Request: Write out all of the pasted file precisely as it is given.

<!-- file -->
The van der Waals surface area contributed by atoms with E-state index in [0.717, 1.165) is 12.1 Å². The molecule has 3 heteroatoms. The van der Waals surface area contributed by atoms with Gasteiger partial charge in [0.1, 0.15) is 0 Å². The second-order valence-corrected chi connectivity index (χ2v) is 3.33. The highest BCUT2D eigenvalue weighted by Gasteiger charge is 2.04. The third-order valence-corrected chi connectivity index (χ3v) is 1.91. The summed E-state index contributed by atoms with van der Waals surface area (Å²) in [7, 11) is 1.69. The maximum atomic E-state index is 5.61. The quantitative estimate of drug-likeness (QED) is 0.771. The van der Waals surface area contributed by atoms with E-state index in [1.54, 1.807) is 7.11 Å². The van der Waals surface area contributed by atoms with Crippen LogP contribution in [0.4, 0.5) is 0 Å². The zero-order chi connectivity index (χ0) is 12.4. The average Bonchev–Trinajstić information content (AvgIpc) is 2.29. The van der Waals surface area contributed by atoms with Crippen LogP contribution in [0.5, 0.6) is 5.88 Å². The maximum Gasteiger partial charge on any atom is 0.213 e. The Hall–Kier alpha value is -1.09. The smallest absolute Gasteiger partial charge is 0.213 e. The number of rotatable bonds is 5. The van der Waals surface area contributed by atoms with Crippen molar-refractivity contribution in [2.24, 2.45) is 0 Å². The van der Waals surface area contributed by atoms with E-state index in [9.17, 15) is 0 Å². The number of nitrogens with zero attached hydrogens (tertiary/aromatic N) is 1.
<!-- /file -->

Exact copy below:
The van der Waals surface area contributed by atoms with E-state index in [0.717, 1.165) is 12.1 Å². The molecule has 3 heteroatoms. The van der Waals surface area contributed by atoms with Gasteiger partial charge in [0.1, 0.15) is 0 Å². The second-order valence-corrected chi connectivity index (χ2v) is 3.33. The highest BCUT2D eigenvalue weighted by Gasteiger charge is 2.04. The third-order valence-corrected chi connectivity index (χ3v) is 1.91. The summed E-state index contributed by atoms with van der Waals surface area (Å²) in [7, 11) is 1.69. The maximum atomic E-state index is 5.61. The quantitative estimate of drug-likeness (QED) is 0.771. The van der Waals surface area contributed by atoms with E-state index in [1.54, 1.807) is 7.11 Å². The van der Waals surface area contributed by atoms with Crippen LogP contribution in [0.4, 0.5) is 0 Å². The zero-order chi connectivity index (χ0) is 12.4. The average Bonchev–Trinajstić information content (AvgIpc) is 2.29. The van der Waals surface area contributed by atoms with Crippen LogP contribution in [0.5, 0.6) is 5.88 Å². The maximum Gasteiger partial charge on any atom is 0.213 e. The Hall–Kier alpha value is -1.09. The smallest absolute Gasteiger partial charge is 0.213 e. The number of rotatable bonds is 5. The van der Waals surface area contributed by atoms with Crippen molar-refractivity contribution in [2.24, 2.45) is 0 Å². The van der Waals surface area contributed by atoms with E-state index in [9.17, 15) is 0 Å². The number of nitrogens with zero attached hydrogens (tertiary/aromatic N) is 1.